NEWS: Understanding and advancing climate adaptation in Latin America
The first ‘Exchange of Experiences and Dialogue on the Preparation and Implementation of National Adaptation Plans of Latin American countries’ took place on 30 September, 2020. Twenty two representatives from eight Latin American countries took part, to learn about climate change adaptation experiences from each other. Daniel Morchain of IISD and María José Pacha of CDKN report.
Adaptation and mitigation efforts are poles apart
Adaptation— which aims to reduce the negative impacts of climate change on people and systems and identify opportunities under these new and changing circumstances—lacks a simple mandate that the field of mitigation has had for decades. Namely, mitigation calls to reduce greenhouse gas emissions by x amount in y sectors in z years. Reaching mitigation goals is not easier, but it is clearer.
When simplified for the sake of monitoring its progress, adaptation efforts struggle to accurately represent their ambition to address a key, non-quantifiable variable: people’s wellbeing.
This polarity between adaptation and mitigation efforts makes the job of government officials working on adaptation around the world quite difficult. The struggle to quantitatively justify the efficiency of their proposed investments – and reasonably so.
It is essential, then, to be able to promote spaces for sharing experiences to identify what works and what does not, in adaptation efforts.
What works and what doesn’t in adaptation efforts?
Aware that the planning and implementation of National Adaptation Plans (NAPs) is an important process used by several countries, the Fundacion Futuro Latinoamericano (FFLA), the Climate and Development Knowledge Network (CDKN), and the NAP Global Network, whose Secretariat is hosted by the International Institute for Sustainable Development (IISD), are working together to support governments in strengthening their capacities and provide a virtual space for the exchange of experiences and dialogue on NAP processes in Latin American countries.
To better understand the interests and needs of various Latin American governments regarding their NAP process, a survey was first sent to the invited government representatives.
From those results, an exchange and dialogue process was designed, to be held in three virtual sessions on the following topics:
(1) multi-level governance (vertical) integration of NAP processes;
(2) monitoring and evaluation of NAPs; and
(3) climate risk analysis tools, including the new Intergovernmental Panel on Climate Change models and projections.
This series began on September 30, 2020, as 22 representatives from eight countries (Argentina, Brazil, Chile, Colombia, Costa Rica, Ecuador, Paraguay, and Peru) participated in the first exchange on vertical integration.
Daniel Morchain from IISD started with a presentation on the subject, followed by Maritza Jadrijevic Girardi, Head of Adaptation and Capacity Building for the Climate Change Division of the Ministry of the Environment of Chile, who commented on how Chile is addressing this issue. Next, the floor opened for a wider discussion, which consisted of a rich exchange on the challenges and lessons learned from countries’ experiences on the multi-level integration of adaptation actions.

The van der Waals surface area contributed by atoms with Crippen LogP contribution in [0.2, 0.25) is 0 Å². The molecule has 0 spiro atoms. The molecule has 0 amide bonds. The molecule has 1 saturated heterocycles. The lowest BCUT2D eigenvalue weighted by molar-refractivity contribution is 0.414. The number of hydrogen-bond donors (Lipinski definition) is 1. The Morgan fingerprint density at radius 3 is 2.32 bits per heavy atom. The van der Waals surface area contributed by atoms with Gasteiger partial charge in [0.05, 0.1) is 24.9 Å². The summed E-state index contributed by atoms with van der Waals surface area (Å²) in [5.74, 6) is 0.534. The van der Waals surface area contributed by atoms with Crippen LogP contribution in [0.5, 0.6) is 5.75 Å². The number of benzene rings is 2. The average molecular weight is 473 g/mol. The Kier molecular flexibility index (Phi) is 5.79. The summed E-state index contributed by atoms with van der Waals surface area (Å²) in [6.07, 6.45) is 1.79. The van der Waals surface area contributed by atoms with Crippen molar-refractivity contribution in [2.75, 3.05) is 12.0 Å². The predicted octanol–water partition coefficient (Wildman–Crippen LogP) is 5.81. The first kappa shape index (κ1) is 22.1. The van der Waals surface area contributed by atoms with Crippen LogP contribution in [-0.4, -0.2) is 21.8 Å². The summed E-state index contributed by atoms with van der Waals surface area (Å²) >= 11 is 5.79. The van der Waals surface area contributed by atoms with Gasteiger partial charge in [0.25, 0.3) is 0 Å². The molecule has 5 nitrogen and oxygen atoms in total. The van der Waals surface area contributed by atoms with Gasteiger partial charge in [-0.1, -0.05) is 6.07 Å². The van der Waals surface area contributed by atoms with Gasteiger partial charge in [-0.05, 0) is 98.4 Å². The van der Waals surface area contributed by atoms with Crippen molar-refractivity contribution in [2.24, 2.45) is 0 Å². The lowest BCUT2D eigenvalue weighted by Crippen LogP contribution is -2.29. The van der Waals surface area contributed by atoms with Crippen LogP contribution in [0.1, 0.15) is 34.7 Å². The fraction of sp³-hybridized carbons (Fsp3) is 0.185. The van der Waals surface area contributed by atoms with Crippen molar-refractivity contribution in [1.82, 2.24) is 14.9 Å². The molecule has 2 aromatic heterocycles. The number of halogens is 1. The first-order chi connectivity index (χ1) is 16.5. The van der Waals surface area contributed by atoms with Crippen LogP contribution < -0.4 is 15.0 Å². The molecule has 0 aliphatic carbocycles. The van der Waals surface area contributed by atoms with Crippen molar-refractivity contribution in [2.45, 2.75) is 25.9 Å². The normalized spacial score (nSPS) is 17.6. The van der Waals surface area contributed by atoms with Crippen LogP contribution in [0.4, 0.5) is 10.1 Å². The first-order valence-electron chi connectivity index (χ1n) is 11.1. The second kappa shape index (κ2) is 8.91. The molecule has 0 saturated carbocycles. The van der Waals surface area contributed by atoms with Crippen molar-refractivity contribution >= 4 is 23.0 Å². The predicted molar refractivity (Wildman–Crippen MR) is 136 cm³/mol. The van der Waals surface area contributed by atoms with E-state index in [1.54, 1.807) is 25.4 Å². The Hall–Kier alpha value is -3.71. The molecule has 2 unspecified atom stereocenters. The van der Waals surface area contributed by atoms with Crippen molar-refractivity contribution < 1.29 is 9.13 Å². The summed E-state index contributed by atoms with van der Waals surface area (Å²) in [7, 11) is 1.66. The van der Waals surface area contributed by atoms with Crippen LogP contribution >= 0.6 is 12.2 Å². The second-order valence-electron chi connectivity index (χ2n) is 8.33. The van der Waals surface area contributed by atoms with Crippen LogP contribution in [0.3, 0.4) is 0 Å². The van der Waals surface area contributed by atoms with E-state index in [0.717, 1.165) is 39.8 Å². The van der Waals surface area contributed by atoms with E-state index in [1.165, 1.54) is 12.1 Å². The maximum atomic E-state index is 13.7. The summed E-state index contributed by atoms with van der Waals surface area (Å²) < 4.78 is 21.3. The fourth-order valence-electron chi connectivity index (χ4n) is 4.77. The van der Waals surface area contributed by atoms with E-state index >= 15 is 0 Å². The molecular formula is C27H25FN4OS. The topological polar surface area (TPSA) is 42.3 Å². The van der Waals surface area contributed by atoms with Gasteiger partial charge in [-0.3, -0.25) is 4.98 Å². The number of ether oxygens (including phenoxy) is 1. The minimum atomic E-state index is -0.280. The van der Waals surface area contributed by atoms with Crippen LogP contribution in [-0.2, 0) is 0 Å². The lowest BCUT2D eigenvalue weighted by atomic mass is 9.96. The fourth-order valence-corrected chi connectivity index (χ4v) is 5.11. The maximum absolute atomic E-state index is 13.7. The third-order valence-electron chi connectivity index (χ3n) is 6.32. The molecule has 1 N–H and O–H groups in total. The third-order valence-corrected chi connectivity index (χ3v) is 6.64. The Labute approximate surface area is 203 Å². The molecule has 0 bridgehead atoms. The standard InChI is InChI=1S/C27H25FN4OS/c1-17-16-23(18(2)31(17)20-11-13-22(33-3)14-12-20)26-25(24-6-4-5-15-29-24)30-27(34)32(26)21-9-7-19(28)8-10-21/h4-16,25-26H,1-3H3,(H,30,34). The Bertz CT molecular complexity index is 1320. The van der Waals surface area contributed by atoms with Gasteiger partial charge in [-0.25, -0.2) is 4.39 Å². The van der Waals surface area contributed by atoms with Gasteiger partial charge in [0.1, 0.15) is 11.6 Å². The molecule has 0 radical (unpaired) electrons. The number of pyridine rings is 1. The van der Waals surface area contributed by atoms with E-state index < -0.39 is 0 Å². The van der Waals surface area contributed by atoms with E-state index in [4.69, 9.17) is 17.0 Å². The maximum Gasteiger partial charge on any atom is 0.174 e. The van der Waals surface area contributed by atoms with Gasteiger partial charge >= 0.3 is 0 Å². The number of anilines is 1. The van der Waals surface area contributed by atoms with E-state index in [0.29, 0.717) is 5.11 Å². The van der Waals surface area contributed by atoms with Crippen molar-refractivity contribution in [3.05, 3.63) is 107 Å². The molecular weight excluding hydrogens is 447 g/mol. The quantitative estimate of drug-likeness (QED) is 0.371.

Some of the challenges identified were:
(a) achieving inter- and intra-institutional coordination and aligning different sectoral needs;
(b) ensuring the establishment of links between the country’s Nationally Determined Contributions (NDCs) and its NAP process, and including adaptation goals and actions in local and national development planning tools; and
(c) enhancing the scientific inputs for adaptation decision-making and risk analyses.
How are countries approaching the adaptation challenge?
Furthermore, lessons learned from each country were explored. For example, representatives from Colombia highlighted the importance of engaging the private sector and using the financial sector as an enabling agent for NAP implementation. The latter has leveraged the development of strategies to generate new risk management plans and products.
On the other hand, colleagues from Peru indicated that binding mechanisms that promote the vertical integration of NAPs should be put in place. This would require an enabling environment for institutional arrangements, budgeting tools, information management, and the monitoring of climate risks.
The complexity that characterises adaptation is a factor that has slowed the transition from adaptation planning to action.
One government representative, for example, spoke about how it took her country eight years to reach the implementation phase of its national adaptation strategy. As her country faces rapid environmental deterioration and social urgency, these political timelines are unsustainable and hinder both adaptation and development efforts.
Near the end of October 2020, a second virtual exchange with Latin American countries will be held on the NAP Monitoring and Evaluation process.